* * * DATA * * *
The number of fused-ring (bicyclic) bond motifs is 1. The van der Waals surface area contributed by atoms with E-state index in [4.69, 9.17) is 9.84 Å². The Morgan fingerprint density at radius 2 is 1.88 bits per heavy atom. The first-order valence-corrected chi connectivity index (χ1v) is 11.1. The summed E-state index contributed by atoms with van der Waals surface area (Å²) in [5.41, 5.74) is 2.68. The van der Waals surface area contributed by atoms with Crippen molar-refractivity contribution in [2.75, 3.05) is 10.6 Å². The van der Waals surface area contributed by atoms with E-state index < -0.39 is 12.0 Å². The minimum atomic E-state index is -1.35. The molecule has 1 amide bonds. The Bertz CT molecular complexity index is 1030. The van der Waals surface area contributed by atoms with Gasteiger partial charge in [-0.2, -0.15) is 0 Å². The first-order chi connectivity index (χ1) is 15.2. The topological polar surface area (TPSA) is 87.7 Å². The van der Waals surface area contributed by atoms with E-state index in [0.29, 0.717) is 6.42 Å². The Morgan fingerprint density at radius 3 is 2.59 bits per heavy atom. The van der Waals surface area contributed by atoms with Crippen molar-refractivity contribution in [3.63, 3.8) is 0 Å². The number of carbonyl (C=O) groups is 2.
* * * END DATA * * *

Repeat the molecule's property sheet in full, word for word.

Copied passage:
The number of fused-ring (bicyclic) bond motifs is 1. The van der Waals surface area contributed by atoms with E-state index in [4.69, 9.17) is 9.84 Å². The Morgan fingerprint density at radius 2 is 1.88 bits per heavy atom. The first-order valence-corrected chi connectivity index (χ1v) is 11.1. The summed E-state index contributed by atoms with van der Waals surface area (Å²) in [5.41, 5.74) is 2.68. The van der Waals surface area contributed by atoms with Crippen molar-refractivity contribution in [2.75, 3.05) is 10.6 Å². The van der Waals surface area contributed by atoms with E-state index < -0.39 is 12.0 Å². The minimum atomic E-state index is -1.35. The molecule has 1 amide bonds. The Bertz CT molecular complexity index is 1030. The van der Waals surface area contributed by atoms with Gasteiger partial charge in [-0.2, -0.15) is 0 Å². The first-order chi connectivity index (χ1) is 15.2. The topological polar surface area (TPSA) is 87.7 Å². The van der Waals surface area contributed by atoms with E-state index in [0.29, 0.717) is 6.42 Å². The Morgan fingerprint density at radius 3 is 2.59 bits per heavy atom. The van der Waals surface area contributed by atoms with Crippen molar-refractivity contribution in [3.63, 3.8) is 0 Å². The number of carbonyl (C=O) groups is 2.